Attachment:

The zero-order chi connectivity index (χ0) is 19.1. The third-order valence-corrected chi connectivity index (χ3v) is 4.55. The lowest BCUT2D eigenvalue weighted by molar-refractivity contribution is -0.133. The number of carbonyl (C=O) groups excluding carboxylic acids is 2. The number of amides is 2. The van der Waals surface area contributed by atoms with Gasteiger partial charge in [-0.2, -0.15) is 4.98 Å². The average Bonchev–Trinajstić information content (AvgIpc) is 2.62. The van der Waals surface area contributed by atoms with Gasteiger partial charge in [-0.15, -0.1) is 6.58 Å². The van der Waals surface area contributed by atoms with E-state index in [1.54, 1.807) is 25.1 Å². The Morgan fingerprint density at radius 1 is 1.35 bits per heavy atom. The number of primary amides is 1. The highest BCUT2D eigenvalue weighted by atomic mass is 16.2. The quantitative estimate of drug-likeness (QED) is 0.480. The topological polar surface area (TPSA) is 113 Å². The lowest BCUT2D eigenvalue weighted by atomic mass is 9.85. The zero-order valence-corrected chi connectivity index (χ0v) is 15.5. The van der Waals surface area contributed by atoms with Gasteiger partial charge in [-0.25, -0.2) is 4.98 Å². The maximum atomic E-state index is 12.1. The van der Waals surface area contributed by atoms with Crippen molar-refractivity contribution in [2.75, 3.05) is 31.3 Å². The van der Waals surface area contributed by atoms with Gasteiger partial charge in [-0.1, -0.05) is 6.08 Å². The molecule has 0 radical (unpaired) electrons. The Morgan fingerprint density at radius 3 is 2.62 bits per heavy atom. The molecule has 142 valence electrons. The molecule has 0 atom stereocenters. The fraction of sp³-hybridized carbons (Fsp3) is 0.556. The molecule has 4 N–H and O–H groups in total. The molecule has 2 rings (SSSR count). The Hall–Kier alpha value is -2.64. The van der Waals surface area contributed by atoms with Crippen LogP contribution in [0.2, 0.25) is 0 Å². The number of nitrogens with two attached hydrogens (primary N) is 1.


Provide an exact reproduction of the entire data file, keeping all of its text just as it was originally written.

The zero-order chi connectivity index (χ0) is 19.1. The third-order valence-corrected chi connectivity index (χ3v) is 4.55. The lowest BCUT2D eigenvalue weighted by molar-refractivity contribution is -0.133. The number of carbonyl (C=O) groups excluding carboxylic acids is 2. The number of amides is 2. The van der Waals surface area contributed by atoms with Gasteiger partial charge in [-0.2, -0.15) is 4.98 Å². The average Bonchev–Trinajstić information content (AvgIpc) is 2.62. The van der Waals surface area contributed by atoms with Gasteiger partial charge in [-0.15, -0.1) is 6.58 Å². The van der Waals surface area contributed by atoms with E-state index in [1.54, 1.807) is 25.1 Å². The Morgan fingerprint density at radius 1 is 1.35 bits per heavy atom. The number of primary amides is 1. The highest BCUT2D eigenvalue weighted by atomic mass is 16.2. The quantitative estimate of drug-likeness (QED) is 0.480. The topological polar surface area (TPSA) is 113 Å². The lowest BCUT2D eigenvalue weighted by atomic mass is 9.85. The zero-order valence-corrected chi connectivity index (χ0v) is 15.5. The van der Waals surface area contributed by atoms with Gasteiger partial charge in [-0.25, -0.2) is 4.98 Å². The maximum atomic E-state index is 12.1. The van der Waals surface area contributed by atoms with Crippen molar-refractivity contribution in [2.75, 3.05) is 31.3 Å². The van der Waals surface area contributed by atoms with Gasteiger partial charge in [-0.1, -0.05) is 6.08 Å². The molecule has 0 radical (unpaired) electrons. The Morgan fingerprint density at radius 3 is 2.62 bits per heavy atom. The molecule has 142 valence electrons. The molecule has 0 atom stereocenters. The fraction of sp³-hybridized carbons (Fsp3) is 0.556. The molecule has 4 N–H and O–H groups in total. The molecule has 2 rings (SSSR count). The Hall–Kier alpha value is -2.64. The van der Waals surface area contributed by atoms with Crippen LogP contribution in [0.2, 0.25) is 0 Å². The number of nitrogens with two attached hydrogens (primary N) is 1.